Greek Letters, Not a Fraternity
At this point a reader might protest that, while there are similarities between Huxley’s world and ours, there are crucial differences, too. In Huxley’s world they have a caste system and we don’t. Everyone in the future is engineered in the bottle to be an Alpha, Beta, Gamma, Delta or Epsilon, with the Alphas being brilliant and the Epsilons being “semi-morons.” We have nothing like this, right?
Well, we certainly don’t plan anything like this, but we do have something a bit like it and we do subtly and not-so-subtly encourage it. I am referring to both the Advanced Placement track in high school for the “Alphas” and the deplorable public high schools for the “Deltas” and “Epsilons.” We are perfectly content to doom a certain segment of the population, usually black and Hispanic, to a limited level of performance rather than to figure out how to lift them out of it. We are content to have a reliably available group of people to drive the buses and tend the lawns.
To some extent this situation is an unintended byproduct of century-old trends in American education, such as progressivism, which hold back Alphas and Epsilons alike. But as the saying goes, when a white person gets a cold, a black person gets pneumonia. We could improve everyone’s education, and that might ensure that truly no child gets left behind. Progressivism, I might add, was largely driven by social considerations. Instead of doing the moral thing and lifting up disadvantaged children, especially the black children who are disadvantaged largely because of what society did to their forebears, we have reached a disturbing pass where the Alphas and the Betas find the Deltas and the Epsilons amusing and even emulate their underclass style of baseball caps, hand gestures and music.
Not only does this demonstrate that the “top” of our society does not really know what to do with itself when it’s not at work, but also it demonstrates that the differences between top and bottom are accepted even embraced by a large segment of the population. (Let me hasten to add, that when I refer to Alphas and Epsilons in our world I do not mean actual levels of intelligence so much as education and social standing.)
The Consequences of Getting It Slightly Wrong So how did our society get to be like Huxley’s? In answering this question I take my cue from Allan Bloom’s The Closing of the American Mind. Our society, or “regime” as Bloom calls it, is based on the ideas of Thomas Hobbes and especially John Locke who put the fear of violent death and a desire for comfort above all other values. What is required to achieve these ends is a society based on the needs of the body in this world, not the soul in the next. Note that in Hobbes’ and Locke’s way of thinking, we should be more avoiding a negative than seeking a positive.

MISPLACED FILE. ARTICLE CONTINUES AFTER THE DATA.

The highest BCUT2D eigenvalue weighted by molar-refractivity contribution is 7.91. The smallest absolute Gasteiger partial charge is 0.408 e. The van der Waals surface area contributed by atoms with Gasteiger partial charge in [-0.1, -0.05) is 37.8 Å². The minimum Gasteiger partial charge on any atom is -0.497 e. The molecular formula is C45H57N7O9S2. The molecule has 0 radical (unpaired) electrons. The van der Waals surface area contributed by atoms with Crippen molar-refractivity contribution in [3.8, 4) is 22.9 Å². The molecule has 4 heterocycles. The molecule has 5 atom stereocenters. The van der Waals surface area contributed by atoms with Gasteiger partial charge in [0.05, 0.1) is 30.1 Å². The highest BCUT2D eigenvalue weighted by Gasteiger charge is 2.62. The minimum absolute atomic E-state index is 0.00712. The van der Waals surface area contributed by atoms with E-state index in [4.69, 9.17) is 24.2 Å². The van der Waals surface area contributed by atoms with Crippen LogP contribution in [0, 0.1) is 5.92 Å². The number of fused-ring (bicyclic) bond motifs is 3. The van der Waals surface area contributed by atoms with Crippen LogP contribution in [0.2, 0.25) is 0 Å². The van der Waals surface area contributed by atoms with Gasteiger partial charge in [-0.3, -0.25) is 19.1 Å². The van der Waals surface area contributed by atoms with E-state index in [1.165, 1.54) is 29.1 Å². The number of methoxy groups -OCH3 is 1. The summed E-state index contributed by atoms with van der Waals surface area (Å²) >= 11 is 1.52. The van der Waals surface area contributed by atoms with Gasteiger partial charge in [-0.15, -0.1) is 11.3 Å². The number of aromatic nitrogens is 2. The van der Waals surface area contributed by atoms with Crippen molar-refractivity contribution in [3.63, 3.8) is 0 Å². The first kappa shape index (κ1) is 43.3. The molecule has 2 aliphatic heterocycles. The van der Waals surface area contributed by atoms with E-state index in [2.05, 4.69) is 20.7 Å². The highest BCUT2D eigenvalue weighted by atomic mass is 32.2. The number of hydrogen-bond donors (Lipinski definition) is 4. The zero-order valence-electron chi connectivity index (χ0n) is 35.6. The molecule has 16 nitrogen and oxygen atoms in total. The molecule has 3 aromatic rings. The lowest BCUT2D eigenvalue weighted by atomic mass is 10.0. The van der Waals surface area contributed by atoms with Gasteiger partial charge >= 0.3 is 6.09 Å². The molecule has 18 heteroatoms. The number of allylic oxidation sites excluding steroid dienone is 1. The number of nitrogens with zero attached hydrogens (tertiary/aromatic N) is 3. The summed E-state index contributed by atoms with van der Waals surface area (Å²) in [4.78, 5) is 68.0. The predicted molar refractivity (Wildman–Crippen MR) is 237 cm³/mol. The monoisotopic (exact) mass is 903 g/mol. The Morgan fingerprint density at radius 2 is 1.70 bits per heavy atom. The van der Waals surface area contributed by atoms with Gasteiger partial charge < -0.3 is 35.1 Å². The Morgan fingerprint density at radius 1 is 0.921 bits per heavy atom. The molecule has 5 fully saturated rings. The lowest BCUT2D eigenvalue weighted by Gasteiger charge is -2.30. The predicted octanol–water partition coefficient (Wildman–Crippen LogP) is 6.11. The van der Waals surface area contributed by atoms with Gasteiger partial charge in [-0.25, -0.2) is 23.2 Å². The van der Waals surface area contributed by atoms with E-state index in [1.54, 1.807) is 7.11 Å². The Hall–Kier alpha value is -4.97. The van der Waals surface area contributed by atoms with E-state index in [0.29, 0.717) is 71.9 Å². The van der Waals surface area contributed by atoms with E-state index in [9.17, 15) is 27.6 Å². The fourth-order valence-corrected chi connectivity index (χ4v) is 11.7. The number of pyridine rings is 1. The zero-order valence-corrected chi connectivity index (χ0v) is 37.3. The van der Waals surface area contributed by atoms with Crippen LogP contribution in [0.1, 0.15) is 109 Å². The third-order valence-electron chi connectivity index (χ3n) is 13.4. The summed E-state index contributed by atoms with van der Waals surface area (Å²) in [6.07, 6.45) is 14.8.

For a long time, the ideal man was to be found in Locke’s vision of a prudent, reasonable person who was industrious and not self-indulgent. You might say that this ideal was necessary to build up to a self-sustaining level of comfort. In recent decades we have reached that level. At least we think we have, judging by the low rate of savings and the high rate of consumer debt in the U.S. We believe that we can afford to be self-indulgent.
Hobbes explicitly and Locke implicitly turned their back on religion and honor and other divisive and distracting features of the old regime. We have done them one better by deciding that a concern with spiritual matters (and I do not mean just religion) is passé. Popular culture has come into its own. Comic books are now studied in the universities. Using what I call the DeCurtis principle, after Rolling Stone reviewer Anthony DeCurtis, anything is serious if it is taken seriously.
Using this principle, it will not be necessary to ban Shakespeare, as they have done in the 26th century. All we have to do is elevate Batman to the same level. Then why bother with Shakespeare when Batman is so much easier—so much more . . . accessible?
Much of how we view high culture is based on social considerations, as it is in Huxley’s world. Some academics want to expand the “canon,” not on the basis of merit, but of race and sex. No doubt there are worthy works by women and minority authors that have been neglected, but it should be the worthiness that is the deciding factor for teaching them. Race and sex shouldn’t enter into it at all. These academics are not using considerations of stability, as in the 26th century, but of equality. But doesn’t that amount to the same thing?
In sum, what our society and Huxley’s have in common is that both value safety and pleasure above pretty much anything else, both think consumption rather than production drives the economy and the spirit, both devalue love and commitment, both are satisfied with sensations and eschew art, and both accept an implicit or explicit caste system. Considerations of comfort and social stability matter more than passion and ideals.
The picture I paint of our world is not pretty, but it does appear to be what we wanted. Perhaps it is even the society we deserve. Are there countervailing trends that could save us from ourselves? I will look for some and get back to you.
P.S. Peacock, NBC's streaming service, has created a mini-series loosely based on Huxley's novel. I have yet to see it, so I cannot comment on it, but it might be worth checking out.
If you liked this essay, you might be interested in my book, Killing Cool: Fantasy vs Reality in American Life